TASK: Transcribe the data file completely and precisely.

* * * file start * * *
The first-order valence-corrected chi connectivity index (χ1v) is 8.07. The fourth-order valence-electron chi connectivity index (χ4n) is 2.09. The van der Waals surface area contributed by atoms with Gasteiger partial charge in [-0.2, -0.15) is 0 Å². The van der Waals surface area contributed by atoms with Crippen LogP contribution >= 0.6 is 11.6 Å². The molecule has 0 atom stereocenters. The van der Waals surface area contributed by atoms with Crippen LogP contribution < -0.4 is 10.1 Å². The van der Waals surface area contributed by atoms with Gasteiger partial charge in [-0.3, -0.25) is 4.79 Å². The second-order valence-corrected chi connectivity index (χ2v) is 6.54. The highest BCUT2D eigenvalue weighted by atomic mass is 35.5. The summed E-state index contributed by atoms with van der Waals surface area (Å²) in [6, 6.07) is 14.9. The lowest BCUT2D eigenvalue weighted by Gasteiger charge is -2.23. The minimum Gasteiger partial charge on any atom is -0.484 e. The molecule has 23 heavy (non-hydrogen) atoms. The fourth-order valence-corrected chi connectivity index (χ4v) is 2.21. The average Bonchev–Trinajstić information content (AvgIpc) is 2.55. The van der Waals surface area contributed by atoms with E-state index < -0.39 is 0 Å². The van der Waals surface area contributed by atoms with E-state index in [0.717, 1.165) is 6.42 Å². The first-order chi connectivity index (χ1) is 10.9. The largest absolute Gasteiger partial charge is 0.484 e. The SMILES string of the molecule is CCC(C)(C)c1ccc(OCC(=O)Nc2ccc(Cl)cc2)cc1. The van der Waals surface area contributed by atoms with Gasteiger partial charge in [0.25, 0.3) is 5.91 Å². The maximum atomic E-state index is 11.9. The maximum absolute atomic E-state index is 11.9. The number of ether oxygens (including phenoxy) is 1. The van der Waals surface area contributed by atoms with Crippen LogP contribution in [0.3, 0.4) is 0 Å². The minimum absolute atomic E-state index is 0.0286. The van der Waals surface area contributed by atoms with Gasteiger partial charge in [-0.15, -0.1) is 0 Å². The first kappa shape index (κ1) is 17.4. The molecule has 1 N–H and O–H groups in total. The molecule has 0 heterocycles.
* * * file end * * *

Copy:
The first-order valence-corrected chi connectivity index (χ1v) is 8.07. The fourth-order valence-electron chi connectivity index (χ4n) is 2.09. The van der Waals surface area contributed by atoms with Gasteiger partial charge in [-0.2, -0.15) is 0 Å². The van der Waals surface area contributed by atoms with Crippen LogP contribution >= 0.6 is 11.6 Å². The molecule has 0 atom stereocenters. The van der Waals surface area contributed by atoms with Crippen LogP contribution < -0.4 is 10.1 Å². The van der Waals surface area contributed by atoms with Gasteiger partial charge in [-0.3, -0.25) is 4.79 Å². The second-order valence-corrected chi connectivity index (χ2v) is 6.54. The highest BCUT2D eigenvalue weighted by atomic mass is 35.5. The summed E-state index contributed by atoms with van der Waals surface area (Å²) in [6, 6.07) is 14.9. The lowest BCUT2D eigenvalue weighted by Gasteiger charge is -2.23. The minimum Gasteiger partial charge on any atom is -0.484 e. The molecule has 23 heavy (non-hydrogen) atoms. The fourth-order valence-corrected chi connectivity index (χ4v) is 2.21. The average Bonchev–Trinajstić information content (AvgIpc) is 2.55. The van der Waals surface area contributed by atoms with E-state index < -0.39 is 0 Å². The van der Waals surface area contributed by atoms with E-state index in [0.717, 1.165) is 6.42 Å². The first-order chi connectivity index (χ1) is 10.9. The largest absolute Gasteiger partial charge is 0.484 e. The SMILES string of the molecule is CCC(C)(C)c1ccc(OCC(=O)Nc2ccc(Cl)cc2)cc1. The van der Waals surface area contributed by atoms with Gasteiger partial charge in [0.25, 0.3) is 5.91 Å². The maximum atomic E-state index is 11.9. The maximum absolute atomic E-state index is 11.9. The number of ether oxygens (including phenoxy) is 1. The van der Waals surface area contributed by atoms with Crippen LogP contribution in [0.3, 0.4) is 0 Å². The minimum absolute atomic E-state index is 0.0286. The van der Waals surface area contributed by atoms with Gasteiger partial charge in [-0.15, -0.1) is 0 Å². The first kappa shape index (κ1) is 17.4. The molecule has 1 N–H and O–H groups in total. The molecule has 0 heterocycles.